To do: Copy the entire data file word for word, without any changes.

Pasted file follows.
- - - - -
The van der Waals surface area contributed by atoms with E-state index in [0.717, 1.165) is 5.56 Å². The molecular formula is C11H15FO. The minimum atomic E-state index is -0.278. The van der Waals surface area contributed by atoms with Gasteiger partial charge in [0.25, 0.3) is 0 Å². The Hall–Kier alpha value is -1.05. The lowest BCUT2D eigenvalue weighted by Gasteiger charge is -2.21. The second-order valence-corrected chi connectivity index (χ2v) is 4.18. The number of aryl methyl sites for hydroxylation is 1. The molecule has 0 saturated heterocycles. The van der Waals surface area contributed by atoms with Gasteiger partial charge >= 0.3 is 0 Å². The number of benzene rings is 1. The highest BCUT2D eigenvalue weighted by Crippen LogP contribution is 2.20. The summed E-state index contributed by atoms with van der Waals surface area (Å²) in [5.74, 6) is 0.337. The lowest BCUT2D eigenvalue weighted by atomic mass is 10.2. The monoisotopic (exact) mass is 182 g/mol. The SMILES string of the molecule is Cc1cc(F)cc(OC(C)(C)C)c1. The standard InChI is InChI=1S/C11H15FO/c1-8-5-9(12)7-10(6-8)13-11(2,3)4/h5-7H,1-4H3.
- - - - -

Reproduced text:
The van der Waals surface area contributed by atoms with E-state index in [0.717, 1.165) is 5.56 Å². The molecular formula is C11H15FO. The minimum atomic E-state index is -0.278. The van der Waals surface area contributed by atoms with Gasteiger partial charge in [0.25, 0.3) is 0 Å². The Hall–Kier alpha value is -1.05. The lowest BCUT2D eigenvalue weighted by Gasteiger charge is -2.21. The second-order valence-corrected chi connectivity index (χ2v) is 4.18. The number of aryl methyl sites for hydroxylation is 1. The molecule has 0 saturated heterocycles. The van der Waals surface area contributed by atoms with Gasteiger partial charge >= 0.3 is 0 Å². The number of benzene rings is 1. The highest BCUT2D eigenvalue weighted by Crippen LogP contribution is 2.20. The summed E-state index contributed by atoms with van der Waals surface area (Å²) in [5.74, 6) is 0.337. The lowest BCUT2D eigenvalue weighted by atomic mass is 10.2. The monoisotopic (exact) mass is 182 g/mol. The SMILES string of the molecule is Cc1cc(F)cc(OC(C)(C)C)c1. The standard InChI is InChI=1S/C11H15FO/c1-8-5-9(12)7-10(6-8)13-11(2,3)4/h5-7H,1-4H3.